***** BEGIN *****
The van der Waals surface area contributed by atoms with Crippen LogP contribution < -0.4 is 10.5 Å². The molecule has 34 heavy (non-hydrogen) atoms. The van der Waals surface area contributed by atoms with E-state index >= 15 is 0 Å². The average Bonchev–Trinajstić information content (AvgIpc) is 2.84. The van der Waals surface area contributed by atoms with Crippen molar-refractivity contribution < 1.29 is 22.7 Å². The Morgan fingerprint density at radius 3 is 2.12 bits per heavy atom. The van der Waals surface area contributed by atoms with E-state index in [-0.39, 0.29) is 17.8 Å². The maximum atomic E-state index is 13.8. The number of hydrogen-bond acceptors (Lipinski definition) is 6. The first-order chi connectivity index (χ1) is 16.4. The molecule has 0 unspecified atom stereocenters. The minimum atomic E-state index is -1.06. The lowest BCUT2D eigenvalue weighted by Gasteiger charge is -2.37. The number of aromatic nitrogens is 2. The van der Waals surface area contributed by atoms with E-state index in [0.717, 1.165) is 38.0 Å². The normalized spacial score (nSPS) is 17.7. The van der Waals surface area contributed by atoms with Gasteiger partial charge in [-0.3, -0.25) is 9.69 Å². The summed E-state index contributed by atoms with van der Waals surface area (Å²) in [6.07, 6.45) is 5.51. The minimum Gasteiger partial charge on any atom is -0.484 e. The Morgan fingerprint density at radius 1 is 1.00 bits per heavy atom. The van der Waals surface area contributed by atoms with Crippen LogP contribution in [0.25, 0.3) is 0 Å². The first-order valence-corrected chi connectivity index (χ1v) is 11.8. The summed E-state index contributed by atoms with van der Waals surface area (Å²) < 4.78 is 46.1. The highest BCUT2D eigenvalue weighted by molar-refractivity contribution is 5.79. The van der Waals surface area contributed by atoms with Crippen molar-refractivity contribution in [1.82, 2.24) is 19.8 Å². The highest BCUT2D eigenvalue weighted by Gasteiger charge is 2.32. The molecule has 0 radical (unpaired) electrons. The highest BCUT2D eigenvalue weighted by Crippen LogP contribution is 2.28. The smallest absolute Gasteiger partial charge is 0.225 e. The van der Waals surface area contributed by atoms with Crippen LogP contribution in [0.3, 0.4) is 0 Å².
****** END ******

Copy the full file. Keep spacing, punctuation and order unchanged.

The van der Waals surface area contributed by atoms with Crippen LogP contribution < -0.4 is 10.5 Å². The molecule has 34 heavy (non-hydrogen) atoms. The van der Waals surface area contributed by atoms with E-state index >= 15 is 0 Å². The average Bonchev–Trinajstić information content (AvgIpc) is 2.84. The van der Waals surface area contributed by atoms with Crippen molar-refractivity contribution < 1.29 is 22.7 Å². The Morgan fingerprint density at radius 3 is 2.12 bits per heavy atom. The van der Waals surface area contributed by atoms with E-state index in [-0.39, 0.29) is 17.8 Å². The maximum atomic E-state index is 13.8. The number of hydrogen-bond acceptors (Lipinski definition) is 6. The first-order chi connectivity index (χ1) is 16.4. The molecule has 0 unspecified atom stereocenters. The minimum atomic E-state index is -1.06. The lowest BCUT2D eigenvalue weighted by Gasteiger charge is -2.37. The number of aromatic nitrogens is 2. The van der Waals surface area contributed by atoms with E-state index in [0.717, 1.165) is 38.0 Å². The normalized spacial score (nSPS) is 17.7. The van der Waals surface area contributed by atoms with Gasteiger partial charge in [-0.3, -0.25) is 9.69 Å². The summed E-state index contributed by atoms with van der Waals surface area (Å²) in [6.07, 6.45) is 5.51. The minimum Gasteiger partial charge on any atom is -0.484 e. The Morgan fingerprint density at radius 1 is 1.00 bits per heavy atom. The van der Waals surface area contributed by atoms with Crippen LogP contribution in [0.25, 0.3) is 0 Å². The first-order valence-corrected chi connectivity index (χ1v) is 11.8. The summed E-state index contributed by atoms with van der Waals surface area (Å²) < 4.78 is 46.1. The highest BCUT2D eigenvalue weighted by molar-refractivity contribution is 5.79. The van der Waals surface area contributed by atoms with Crippen molar-refractivity contribution in [1.82, 2.24) is 19.8 Å². The highest BCUT2D eigenvalue weighted by Gasteiger charge is 2.32. The molecule has 0 radical (unpaired) electrons. The highest BCUT2D eigenvalue weighted by Crippen LogP contribution is 2.28. The smallest absolute Gasteiger partial charge is 0.225 e. The van der Waals surface area contributed by atoms with Crippen LogP contribution in [0.3, 0.4) is 0 Å².